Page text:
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Posted April 7, 2012
Posted April 7, 2012
Posted December 23, 2007
Tempe Crabtree is the resident deputy of a fictional Bear Creek community in California's southern Sierra foothills. Over the course of the series I¿ve grown quite fond of Tempe as she deals with conflicts arising from her Yanduchi heritage and her marriage to Hutch, pastor of Bear Creek Chapel. Tempe works on two separate cases in this book. Arthur, a member of Bear Creek Chapel, dies after a trip to the ER. His widow, Felicity, seems more relieved than bereaved. Was it natural causes? Was it murder? Hutch is suspicious. A woman's body is found in Bear Creek at the site of an old bridge. Her name is Doreen and she's been having trouble with her boyfriend, Jimmy. He says she jumped. Tempe believes him. Tempe's investigation of Arthur's death takes her to Southern California, where the couple lived before coming to Bear Creek. As is often the case, their former neighbors love to chat. Meanwhile, Jimmy is suspected of Doreen's death. To prove his innocence, Tempe wants to talk to the only other person who knows the truth: Doreen. She consults Nick Two John, who instructs her on how to call back the dead. Meredith is a polished writer. She wraps up this story in 154 pages without sacrificing plot, characterization or sense of place. She introduces a new character, Deputy Oxley, who is like Barney Fife on steroids, and includes Indian legends on how mountains are made, why people die and what happens when you die. I loved the element of American Indian mysticism, and I loved this book. Pat Browning, author of Full CircleWas this review helpful? Yes NoThank you for your feedback. Report this reviewThank you, this review has been flagged.
Posted August 3, 2007
Christianity meets American Indian religion over a cozy homicide, or was it a suicide? Either way, the protagonist (Deputy Tempe Crabtree) sets out to find the answers and almost gets murdered in the process. If you are anything like me, then you are in the dark when it comes to Indian beliefs and traditions. My perception on this topic consist of how the Indians acted in Dances With Wolves or in a John Wayne movie. Calling the Dead is a modern-day sleuth novel that sets the record straight, while examining a homicide. There's also a woman who's suspected of killing her previous husbands too--kind of like a black widow theme. It's an easy read that you can tackle in a weekend. Great story and well written.Was this review helpful? Yes NoThank you for your feedback. Report this reviewThank you, this review has been flagged.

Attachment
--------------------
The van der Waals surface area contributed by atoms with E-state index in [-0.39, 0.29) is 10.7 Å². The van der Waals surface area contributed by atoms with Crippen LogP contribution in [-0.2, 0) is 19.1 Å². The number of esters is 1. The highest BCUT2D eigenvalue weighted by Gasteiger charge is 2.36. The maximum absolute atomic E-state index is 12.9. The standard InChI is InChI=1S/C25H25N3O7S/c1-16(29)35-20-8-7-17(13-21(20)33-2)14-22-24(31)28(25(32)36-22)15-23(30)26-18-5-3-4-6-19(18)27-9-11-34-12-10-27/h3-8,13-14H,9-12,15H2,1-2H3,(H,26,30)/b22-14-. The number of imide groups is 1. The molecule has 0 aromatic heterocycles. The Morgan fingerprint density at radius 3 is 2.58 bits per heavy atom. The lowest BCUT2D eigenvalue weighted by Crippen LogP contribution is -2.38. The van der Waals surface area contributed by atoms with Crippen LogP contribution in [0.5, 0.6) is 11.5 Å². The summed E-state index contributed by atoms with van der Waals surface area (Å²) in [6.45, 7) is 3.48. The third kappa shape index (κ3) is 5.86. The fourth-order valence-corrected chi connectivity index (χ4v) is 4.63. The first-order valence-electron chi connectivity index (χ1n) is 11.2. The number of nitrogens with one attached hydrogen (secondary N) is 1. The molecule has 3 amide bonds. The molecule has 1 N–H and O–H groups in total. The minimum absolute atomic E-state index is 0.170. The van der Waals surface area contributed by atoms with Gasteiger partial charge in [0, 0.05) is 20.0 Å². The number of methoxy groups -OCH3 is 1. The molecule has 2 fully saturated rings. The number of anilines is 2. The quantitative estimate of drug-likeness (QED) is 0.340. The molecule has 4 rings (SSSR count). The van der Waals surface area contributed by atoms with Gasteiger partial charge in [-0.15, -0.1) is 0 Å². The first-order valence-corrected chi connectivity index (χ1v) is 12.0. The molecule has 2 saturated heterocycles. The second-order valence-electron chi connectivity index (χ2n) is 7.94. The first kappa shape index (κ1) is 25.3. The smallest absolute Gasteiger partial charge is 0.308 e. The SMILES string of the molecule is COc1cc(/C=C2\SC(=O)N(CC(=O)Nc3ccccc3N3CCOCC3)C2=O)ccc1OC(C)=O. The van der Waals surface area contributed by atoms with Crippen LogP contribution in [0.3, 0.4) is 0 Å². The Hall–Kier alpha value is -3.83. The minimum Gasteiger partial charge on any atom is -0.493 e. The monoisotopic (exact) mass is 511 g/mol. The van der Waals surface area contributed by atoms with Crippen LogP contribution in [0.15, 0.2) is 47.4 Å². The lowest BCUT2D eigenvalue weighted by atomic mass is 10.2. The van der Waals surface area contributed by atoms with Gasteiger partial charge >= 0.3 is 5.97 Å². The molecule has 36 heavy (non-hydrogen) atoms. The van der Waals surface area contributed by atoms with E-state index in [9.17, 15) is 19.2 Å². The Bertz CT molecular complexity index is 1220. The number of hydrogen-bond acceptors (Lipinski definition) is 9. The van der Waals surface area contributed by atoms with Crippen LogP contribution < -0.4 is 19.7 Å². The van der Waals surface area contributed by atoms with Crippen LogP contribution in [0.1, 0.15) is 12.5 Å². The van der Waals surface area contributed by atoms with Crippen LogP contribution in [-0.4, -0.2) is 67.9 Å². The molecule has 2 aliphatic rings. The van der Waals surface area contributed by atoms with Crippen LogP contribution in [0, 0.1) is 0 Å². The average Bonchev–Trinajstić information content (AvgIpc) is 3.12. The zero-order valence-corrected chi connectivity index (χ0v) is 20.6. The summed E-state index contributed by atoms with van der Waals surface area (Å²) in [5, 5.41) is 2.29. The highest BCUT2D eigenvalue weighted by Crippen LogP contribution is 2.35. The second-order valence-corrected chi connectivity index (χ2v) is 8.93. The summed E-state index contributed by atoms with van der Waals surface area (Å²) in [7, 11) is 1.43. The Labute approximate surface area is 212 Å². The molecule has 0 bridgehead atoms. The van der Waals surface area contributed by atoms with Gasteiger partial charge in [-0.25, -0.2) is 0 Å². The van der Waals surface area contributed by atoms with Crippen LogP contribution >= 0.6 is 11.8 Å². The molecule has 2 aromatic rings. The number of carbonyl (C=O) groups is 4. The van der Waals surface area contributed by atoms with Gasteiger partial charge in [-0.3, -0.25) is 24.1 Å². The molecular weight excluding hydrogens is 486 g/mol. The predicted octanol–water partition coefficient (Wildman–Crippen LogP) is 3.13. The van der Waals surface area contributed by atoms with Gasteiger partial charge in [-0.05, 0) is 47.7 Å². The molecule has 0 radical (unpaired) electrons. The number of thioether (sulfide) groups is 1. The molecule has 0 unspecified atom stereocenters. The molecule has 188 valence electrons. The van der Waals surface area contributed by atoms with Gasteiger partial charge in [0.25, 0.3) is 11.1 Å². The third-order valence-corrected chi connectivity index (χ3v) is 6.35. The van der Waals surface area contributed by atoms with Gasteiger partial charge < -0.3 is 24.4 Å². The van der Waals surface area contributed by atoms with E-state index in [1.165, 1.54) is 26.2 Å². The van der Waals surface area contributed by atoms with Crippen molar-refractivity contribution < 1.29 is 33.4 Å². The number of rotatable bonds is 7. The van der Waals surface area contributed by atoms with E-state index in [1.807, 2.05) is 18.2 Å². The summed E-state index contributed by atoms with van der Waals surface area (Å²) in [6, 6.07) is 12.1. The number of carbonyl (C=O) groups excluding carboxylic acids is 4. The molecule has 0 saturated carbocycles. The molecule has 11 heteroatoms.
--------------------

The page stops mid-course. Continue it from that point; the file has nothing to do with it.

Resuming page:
Posted December 9, 2008
In Bear Creek, California, Felicity Pence calls Pastor Hutchinson because her spouse Arthur is badly ill. Hutch, his wife Deputy Sheriff Tempe Crabtree and her son form her first marriage eighteen years old Blair arrive at the Pence home. However, Arthur is dead. Two teens report finding a body in a nearby river Tempe investigates and finds Doreen Felton dead. The teens give a fake name and leaves before the detectives Richards and Morison arrive. They assume that Doreen¿s lover Jimmy Patton killed her. --- Hutch believes that Felicity killed Arthur so he asks Tempe to investigate though her superior Sergeant Guthrie warns her to stay out of the investigations. Tempe learns that Felicity has had two previous husbands die and soon begins to uncover evidence to support Hutch¿s contention. She also seeks to prove that Doreen committed suicide though the detectives have two suspects the only seemingly means to learn what really happened is a paranormal interview of the deceased, which in of itself would never hold up in court. --- The latest Crabtree police procedural (see JUDGMENT FIRE) is an excellent tale in which the hero investigates two cases that could cost her job even if she proves to be right. Ironically, in the Arthur scenario, Tempe tries to prove murder when natural cause has been ruled in the Doreen inquiry, she tries to prove suicide when murder is the official position. Readers will enjoy this delightful investigative mystery starring an intrepid heroine seeking justice for the dead and the living. --- Harriet KlausnerWas this review helpful? Yes NoThank you for your feedback. Report this reviewThank you, this review has been flagged.